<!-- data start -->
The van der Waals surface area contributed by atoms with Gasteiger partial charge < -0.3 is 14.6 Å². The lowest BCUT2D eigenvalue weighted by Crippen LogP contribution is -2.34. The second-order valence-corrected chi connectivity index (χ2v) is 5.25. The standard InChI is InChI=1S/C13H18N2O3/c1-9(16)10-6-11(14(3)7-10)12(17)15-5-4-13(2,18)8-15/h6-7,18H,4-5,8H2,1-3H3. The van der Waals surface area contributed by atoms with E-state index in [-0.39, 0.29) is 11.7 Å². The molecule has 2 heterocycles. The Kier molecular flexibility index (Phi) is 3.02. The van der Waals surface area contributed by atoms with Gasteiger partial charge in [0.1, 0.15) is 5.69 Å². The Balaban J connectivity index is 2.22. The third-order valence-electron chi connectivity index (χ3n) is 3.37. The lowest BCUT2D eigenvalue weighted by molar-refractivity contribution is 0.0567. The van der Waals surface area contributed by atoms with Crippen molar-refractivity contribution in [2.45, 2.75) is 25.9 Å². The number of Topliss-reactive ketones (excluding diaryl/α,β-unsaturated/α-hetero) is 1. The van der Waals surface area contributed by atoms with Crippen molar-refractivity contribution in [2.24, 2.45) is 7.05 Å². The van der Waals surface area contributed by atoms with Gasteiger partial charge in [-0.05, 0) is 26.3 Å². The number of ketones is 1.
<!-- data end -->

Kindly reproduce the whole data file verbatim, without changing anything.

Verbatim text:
The van der Waals surface area contributed by atoms with Gasteiger partial charge < -0.3 is 14.6 Å². The lowest BCUT2D eigenvalue weighted by Crippen LogP contribution is -2.34. The second-order valence-corrected chi connectivity index (χ2v) is 5.25. The standard InChI is InChI=1S/C13H18N2O3/c1-9(16)10-6-11(14(3)7-10)12(17)15-5-4-13(2,18)8-15/h6-7,18H,4-5,8H2,1-3H3. The van der Waals surface area contributed by atoms with E-state index in [-0.39, 0.29) is 11.7 Å². The molecule has 2 heterocycles. The Kier molecular flexibility index (Phi) is 3.02. The van der Waals surface area contributed by atoms with Gasteiger partial charge in [0.1, 0.15) is 5.69 Å². The Balaban J connectivity index is 2.22. The third-order valence-electron chi connectivity index (χ3n) is 3.37. The lowest BCUT2D eigenvalue weighted by molar-refractivity contribution is 0.0567. The van der Waals surface area contributed by atoms with Crippen molar-refractivity contribution in [2.45, 2.75) is 25.9 Å². The number of Topliss-reactive ketones (excluding diaryl/α,β-unsaturated/α-hetero) is 1. The van der Waals surface area contributed by atoms with Crippen molar-refractivity contribution in [2.24, 2.45) is 7.05 Å². The van der Waals surface area contributed by atoms with Gasteiger partial charge in [-0.05, 0) is 26.3 Å². The number of ketones is 1.